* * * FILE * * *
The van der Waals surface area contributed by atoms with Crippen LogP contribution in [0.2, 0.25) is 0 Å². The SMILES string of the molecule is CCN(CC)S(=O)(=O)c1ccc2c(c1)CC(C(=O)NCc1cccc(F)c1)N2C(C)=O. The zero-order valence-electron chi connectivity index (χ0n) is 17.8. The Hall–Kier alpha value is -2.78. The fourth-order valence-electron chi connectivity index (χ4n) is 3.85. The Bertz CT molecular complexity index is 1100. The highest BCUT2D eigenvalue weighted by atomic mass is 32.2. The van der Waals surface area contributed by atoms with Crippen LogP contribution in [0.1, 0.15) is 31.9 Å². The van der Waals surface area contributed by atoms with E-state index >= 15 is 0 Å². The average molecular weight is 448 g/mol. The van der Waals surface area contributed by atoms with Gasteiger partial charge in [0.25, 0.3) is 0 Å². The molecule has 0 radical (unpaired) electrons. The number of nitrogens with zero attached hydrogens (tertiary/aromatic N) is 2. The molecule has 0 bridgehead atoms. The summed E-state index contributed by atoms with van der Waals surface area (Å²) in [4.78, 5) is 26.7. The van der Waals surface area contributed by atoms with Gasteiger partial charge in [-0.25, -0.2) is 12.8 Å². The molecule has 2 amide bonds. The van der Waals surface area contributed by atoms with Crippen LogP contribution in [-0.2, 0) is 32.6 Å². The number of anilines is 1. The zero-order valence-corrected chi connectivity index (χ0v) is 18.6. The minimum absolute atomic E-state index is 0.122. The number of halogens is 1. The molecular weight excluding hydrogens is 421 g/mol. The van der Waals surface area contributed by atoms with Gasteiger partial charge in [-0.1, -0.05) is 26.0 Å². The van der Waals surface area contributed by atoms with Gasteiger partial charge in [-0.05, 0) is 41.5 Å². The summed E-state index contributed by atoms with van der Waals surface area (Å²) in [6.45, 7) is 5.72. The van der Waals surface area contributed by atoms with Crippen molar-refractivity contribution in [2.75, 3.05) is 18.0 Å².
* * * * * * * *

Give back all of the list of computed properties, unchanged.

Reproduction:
The van der Waals surface area contributed by atoms with Crippen LogP contribution in [0.2, 0.25) is 0 Å². The SMILES string of the molecule is CCN(CC)S(=O)(=O)c1ccc2c(c1)CC(C(=O)NCc1cccc(F)c1)N2C(C)=O. The zero-order valence-electron chi connectivity index (χ0n) is 17.8. The Hall–Kier alpha value is -2.78. The fourth-order valence-electron chi connectivity index (χ4n) is 3.85. The Bertz CT molecular complexity index is 1100. The highest BCUT2D eigenvalue weighted by atomic mass is 32.2. The van der Waals surface area contributed by atoms with Crippen LogP contribution in [0.1, 0.15) is 31.9 Å². The van der Waals surface area contributed by atoms with E-state index >= 15 is 0 Å². The average molecular weight is 448 g/mol. The van der Waals surface area contributed by atoms with Gasteiger partial charge in [0.25, 0.3) is 0 Å². The molecule has 0 radical (unpaired) electrons. The number of nitrogens with zero attached hydrogens (tertiary/aromatic N) is 2. The molecule has 0 bridgehead atoms. The summed E-state index contributed by atoms with van der Waals surface area (Å²) in [4.78, 5) is 26.7. The van der Waals surface area contributed by atoms with Gasteiger partial charge in [-0.25, -0.2) is 12.8 Å². The molecule has 2 amide bonds. The van der Waals surface area contributed by atoms with Crippen LogP contribution in [-0.2, 0) is 32.6 Å². The number of anilines is 1. The zero-order valence-corrected chi connectivity index (χ0v) is 18.6. The minimum absolute atomic E-state index is 0.122. The number of halogens is 1. The molecular weight excluding hydrogens is 421 g/mol. The van der Waals surface area contributed by atoms with Gasteiger partial charge in [-0.1, -0.05) is 26.0 Å². The van der Waals surface area contributed by atoms with Gasteiger partial charge in [-0.05, 0) is 41.5 Å². The summed E-state index contributed by atoms with van der Waals surface area (Å²) in [6.45, 7) is 5.72. The van der Waals surface area contributed by atoms with Crippen molar-refractivity contribution in [2.75, 3.05) is 18.0 Å².